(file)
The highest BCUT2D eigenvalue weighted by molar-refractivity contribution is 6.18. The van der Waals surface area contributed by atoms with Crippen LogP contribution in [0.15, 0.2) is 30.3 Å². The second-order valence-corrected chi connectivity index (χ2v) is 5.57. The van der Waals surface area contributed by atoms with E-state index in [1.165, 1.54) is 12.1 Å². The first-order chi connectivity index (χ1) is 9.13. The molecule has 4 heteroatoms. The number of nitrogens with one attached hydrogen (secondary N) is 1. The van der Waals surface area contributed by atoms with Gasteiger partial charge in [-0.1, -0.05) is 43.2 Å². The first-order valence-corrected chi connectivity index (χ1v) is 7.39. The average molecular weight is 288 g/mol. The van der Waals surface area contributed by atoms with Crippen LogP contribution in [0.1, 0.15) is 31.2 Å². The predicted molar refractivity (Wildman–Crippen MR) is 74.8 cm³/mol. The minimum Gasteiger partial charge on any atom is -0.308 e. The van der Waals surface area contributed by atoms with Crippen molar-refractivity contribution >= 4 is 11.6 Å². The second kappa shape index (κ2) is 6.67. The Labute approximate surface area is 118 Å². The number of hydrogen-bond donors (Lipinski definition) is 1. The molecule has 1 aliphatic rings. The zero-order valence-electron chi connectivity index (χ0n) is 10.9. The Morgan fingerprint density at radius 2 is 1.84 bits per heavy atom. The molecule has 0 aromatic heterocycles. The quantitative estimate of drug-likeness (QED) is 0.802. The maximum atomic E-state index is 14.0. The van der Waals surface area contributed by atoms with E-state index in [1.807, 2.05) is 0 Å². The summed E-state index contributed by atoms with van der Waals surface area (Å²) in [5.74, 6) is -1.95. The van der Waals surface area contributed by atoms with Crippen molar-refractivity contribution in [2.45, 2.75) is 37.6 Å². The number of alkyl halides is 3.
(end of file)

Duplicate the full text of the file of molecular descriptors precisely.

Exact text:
The highest BCUT2D eigenvalue weighted by molar-refractivity contribution is 6.18. The van der Waals surface area contributed by atoms with Crippen LogP contribution in [0.15, 0.2) is 30.3 Å². The second-order valence-corrected chi connectivity index (χ2v) is 5.57. The van der Waals surface area contributed by atoms with E-state index in [1.165, 1.54) is 12.1 Å². The first-order chi connectivity index (χ1) is 9.13. The molecule has 4 heteroatoms. The number of nitrogens with one attached hydrogen (secondary N) is 1. The van der Waals surface area contributed by atoms with Gasteiger partial charge in [-0.1, -0.05) is 43.2 Å². The first-order valence-corrected chi connectivity index (χ1v) is 7.39. The average molecular weight is 288 g/mol. The van der Waals surface area contributed by atoms with Crippen LogP contribution in [0.1, 0.15) is 31.2 Å². The predicted molar refractivity (Wildman–Crippen MR) is 74.8 cm³/mol. The minimum Gasteiger partial charge on any atom is -0.308 e. The van der Waals surface area contributed by atoms with Crippen molar-refractivity contribution >= 4 is 11.6 Å². The second kappa shape index (κ2) is 6.67. The Labute approximate surface area is 118 Å². The number of hydrogen-bond donors (Lipinski definition) is 1. The molecule has 1 aliphatic rings. The zero-order valence-electron chi connectivity index (χ0n) is 10.9. The Morgan fingerprint density at radius 2 is 1.84 bits per heavy atom. The molecule has 0 aromatic heterocycles. The quantitative estimate of drug-likeness (QED) is 0.802. The maximum atomic E-state index is 14.0. The van der Waals surface area contributed by atoms with E-state index in [1.807, 2.05) is 0 Å². The summed E-state index contributed by atoms with van der Waals surface area (Å²) in [5.74, 6) is -1.95. The van der Waals surface area contributed by atoms with Crippen molar-refractivity contribution in [2.45, 2.75) is 37.6 Å². The number of alkyl halides is 3.